Like any proper tea enthusiast, we’re sure your eyes light up just like ours do every time you see a beautiful piece of teaware! But have you ever considered making your own teaware? Sure, it may not turn out as perfect as a Yixing teapot made by a multi-generational master. However, it will be yours! Furthermore, it will definitely become a conversation piece during your next friendly tea ceremony. In this post, we share some tips on how to make your own teaware.
Setting Up A Pottery Space To Make Your Own Teaware
Indeed, everything starts from a suitable space! Suppose you’re a total beginner to pottery. In that case, you might want to find a local pottery studio in your area and take a class or two just to get acquainted with the basics. On the other hand, if you want to go ahead and start straight from home, there’s plenty of video tutorials on youtube that will teach you the basics.
If you want to go right ahead and start making your teaware at home, make sure you find the proper space. Working with clay can get messy! Especially once the clay begins to dry, the dust can get around quickly.
Work in a well-ventilated area. Ideally, this can be a specially dedicated craft room, garage, covered space outdoors, or simply a large enough room. That way, the dust, and mud won’t get all over the place! If your kitchen allows for it, working on a kitchen counter is also a good idea since you can easily clean up afterward. Just make sure to hide all the food and dishes first!
The Pottery Materials for Making Teaware
If nothing else, you will definitely need clay, the soul of ceramic teaware! Clay usually comes in large quantities and is not too expensive. This gives you the freedom to experiment until you have a teacup or tea bowl that you are satisfied with! Here are the most common types of clay:
Stoneware is the most basic type of clay. Probably a lot of your teaware is made from stoneware! For example, Yixing teaware is stoneware. We recommend starting with this clay type if you’re a beginner. It’s easy to work with and also, generally, easily accessible. Stoneware comes in many different colors, so choose the one that appeals to you!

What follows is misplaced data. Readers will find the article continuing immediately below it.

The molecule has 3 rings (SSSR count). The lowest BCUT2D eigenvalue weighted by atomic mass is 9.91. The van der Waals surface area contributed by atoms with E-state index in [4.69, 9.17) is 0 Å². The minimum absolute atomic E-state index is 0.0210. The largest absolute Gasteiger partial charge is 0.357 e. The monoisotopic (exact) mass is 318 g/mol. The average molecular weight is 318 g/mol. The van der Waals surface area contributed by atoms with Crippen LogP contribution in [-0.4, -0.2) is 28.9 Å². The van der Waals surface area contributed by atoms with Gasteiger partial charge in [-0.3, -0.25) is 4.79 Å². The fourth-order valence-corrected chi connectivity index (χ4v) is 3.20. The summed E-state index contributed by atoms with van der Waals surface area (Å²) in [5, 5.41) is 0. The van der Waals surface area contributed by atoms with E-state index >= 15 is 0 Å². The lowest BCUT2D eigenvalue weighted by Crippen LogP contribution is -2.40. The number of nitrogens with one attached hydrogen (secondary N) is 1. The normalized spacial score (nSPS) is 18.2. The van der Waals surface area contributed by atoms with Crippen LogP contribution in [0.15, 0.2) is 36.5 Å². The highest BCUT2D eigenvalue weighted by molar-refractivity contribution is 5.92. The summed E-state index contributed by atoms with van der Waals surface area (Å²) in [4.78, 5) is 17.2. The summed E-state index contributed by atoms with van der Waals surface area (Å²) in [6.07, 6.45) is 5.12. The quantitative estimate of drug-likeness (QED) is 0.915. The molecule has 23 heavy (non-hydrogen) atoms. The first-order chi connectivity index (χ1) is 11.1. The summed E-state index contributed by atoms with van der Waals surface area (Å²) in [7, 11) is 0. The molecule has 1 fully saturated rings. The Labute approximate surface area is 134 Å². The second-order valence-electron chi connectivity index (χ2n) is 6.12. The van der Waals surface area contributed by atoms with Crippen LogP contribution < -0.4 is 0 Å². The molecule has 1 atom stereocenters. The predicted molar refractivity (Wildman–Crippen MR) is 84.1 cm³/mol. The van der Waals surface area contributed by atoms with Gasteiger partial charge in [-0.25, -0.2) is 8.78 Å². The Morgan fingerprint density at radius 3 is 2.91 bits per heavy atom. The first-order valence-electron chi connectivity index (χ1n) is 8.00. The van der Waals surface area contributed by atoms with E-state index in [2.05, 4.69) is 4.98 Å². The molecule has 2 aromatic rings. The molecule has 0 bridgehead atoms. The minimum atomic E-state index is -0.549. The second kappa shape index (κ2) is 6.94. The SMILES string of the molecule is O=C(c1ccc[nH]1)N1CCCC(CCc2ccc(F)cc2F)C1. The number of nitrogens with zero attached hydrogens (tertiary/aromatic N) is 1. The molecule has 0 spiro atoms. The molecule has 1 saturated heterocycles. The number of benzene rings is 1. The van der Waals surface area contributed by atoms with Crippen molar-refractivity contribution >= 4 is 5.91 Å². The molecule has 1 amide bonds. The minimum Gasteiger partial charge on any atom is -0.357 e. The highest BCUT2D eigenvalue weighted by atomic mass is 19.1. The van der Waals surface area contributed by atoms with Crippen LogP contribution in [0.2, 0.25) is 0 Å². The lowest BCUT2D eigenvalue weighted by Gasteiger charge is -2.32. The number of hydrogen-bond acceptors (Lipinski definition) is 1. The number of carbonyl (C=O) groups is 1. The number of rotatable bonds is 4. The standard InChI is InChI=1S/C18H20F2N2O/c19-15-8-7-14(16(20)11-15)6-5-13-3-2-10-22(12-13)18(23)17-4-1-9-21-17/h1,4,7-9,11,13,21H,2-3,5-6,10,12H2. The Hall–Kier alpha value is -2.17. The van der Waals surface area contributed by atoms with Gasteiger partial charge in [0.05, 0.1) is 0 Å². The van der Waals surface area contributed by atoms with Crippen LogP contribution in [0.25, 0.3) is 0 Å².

Porcelain clay is pure white when fired, very glossy, and is perfect for painting. It is prized when it comes to teaware because of its elegant nature. However, it can be hard working with porcelain if you are a beginner. The clay is very malleable but challenging to shape. On top of that, it dries out quickly. As a result, pottery beginners may need more time to work with their creations. Thus this clay type is not ideal.
Earthenware clay usually comes in red and brown colors. It's fired at low temperatures (compared to porcelain and stoneware). Thus, it results in quite porous tea ware. It's also quite easy to break. This type of clay is usually used for more stationary or decorative items, rather than tea ware.
Depending on where you live, you may find different varieties of local clay. It’s always interesting to experiment with local clay varieties. Just be aware they are not always the most beginner-friendly. Sourcing your own clay can also be an exciting project if you live in a clay-rich area!
Read more: The Effects Of Clay On Loose Leaf Tea
Wheel or No Wheel